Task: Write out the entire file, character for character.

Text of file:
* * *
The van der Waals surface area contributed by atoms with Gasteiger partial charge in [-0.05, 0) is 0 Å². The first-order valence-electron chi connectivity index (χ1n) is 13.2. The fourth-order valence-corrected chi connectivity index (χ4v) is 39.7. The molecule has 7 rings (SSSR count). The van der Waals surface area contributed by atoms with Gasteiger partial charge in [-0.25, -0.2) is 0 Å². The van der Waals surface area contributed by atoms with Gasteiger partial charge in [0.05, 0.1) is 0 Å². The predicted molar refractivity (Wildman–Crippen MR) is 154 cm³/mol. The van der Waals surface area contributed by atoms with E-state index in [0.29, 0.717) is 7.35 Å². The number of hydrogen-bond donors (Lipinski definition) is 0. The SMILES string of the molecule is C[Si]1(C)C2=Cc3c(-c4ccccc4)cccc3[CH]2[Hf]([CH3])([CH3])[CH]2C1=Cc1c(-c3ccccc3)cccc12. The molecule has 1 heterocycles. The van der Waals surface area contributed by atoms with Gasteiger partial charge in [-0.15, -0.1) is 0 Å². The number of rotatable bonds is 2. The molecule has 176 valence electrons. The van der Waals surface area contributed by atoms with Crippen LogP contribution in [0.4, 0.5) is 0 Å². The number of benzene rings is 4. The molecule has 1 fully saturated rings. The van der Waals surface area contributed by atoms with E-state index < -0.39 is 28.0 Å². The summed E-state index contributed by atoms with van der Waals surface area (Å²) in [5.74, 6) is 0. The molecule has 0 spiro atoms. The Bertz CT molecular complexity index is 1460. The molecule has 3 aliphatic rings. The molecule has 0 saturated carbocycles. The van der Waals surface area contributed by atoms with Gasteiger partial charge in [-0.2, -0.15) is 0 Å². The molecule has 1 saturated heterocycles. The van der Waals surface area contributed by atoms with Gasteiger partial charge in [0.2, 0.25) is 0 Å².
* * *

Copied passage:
The van der Waals surface area contributed by atoms with Gasteiger partial charge in [-0.05, 0) is 0 Å². The first-order valence-electron chi connectivity index (χ1n) is 13.2. The fourth-order valence-corrected chi connectivity index (χ4v) is 39.7. The molecule has 7 rings (SSSR count). The van der Waals surface area contributed by atoms with Gasteiger partial charge in [-0.25, -0.2) is 0 Å². The van der Waals surface area contributed by atoms with Gasteiger partial charge in [0.05, 0.1) is 0 Å². The predicted molar refractivity (Wildman–Crippen MR) is 154 cm³/mol. The van der Waals surface area contributed by atoms with E-state index in [0.29, 0.717) is 7.35 Å². The number of hydrogen-bond donors (Lipinski definition) is 0. The SMILES string of the molecule is C[Si]1(C)C2=Cc3c(-c4ccccc4)cccc3[CH]2[Hf]([CH3])([CH3])[CH]2C1=Cc1c(-c3ccccc3)cccc12. The molecule has 1 heterocycles. The van der Waals surface area contributed by atoms with Gasteiger partial charge in [-0.15, -0.1) is 0 Å². The number of rotatable bonds is 2. The molecule has 176 valence electrons. The van der Waals surface area contributed by atoms with Crippen LogP contribution in [0.4, 0.5) is 0 Å². The number of benzene rings is 4. The molecule has 1 fully saturated rings. The van der Waals surface area contributed by atoms with E-state index < -0.39 is 28.0 Å². The summed E-state index contributed by atoms with van der Waals surface area (Å²) in [5.74, 6) is 0. The molecule has 0 spiro atoms. The Bertz CT molecular complexity index is 1460. The molecule has 3 aliphatic rings. The molecule has 0 saturated carbocycles. The van der Waals surface area contributed by atoms with Gasteiger partial charge in [-0.2, -0.15) is 0 Å². The molecule has 1 saturated heterocycles. The van der Waals surface area contributed by atoms with Gasteiger partial charge in [0.2, 0.25) is 0 Å².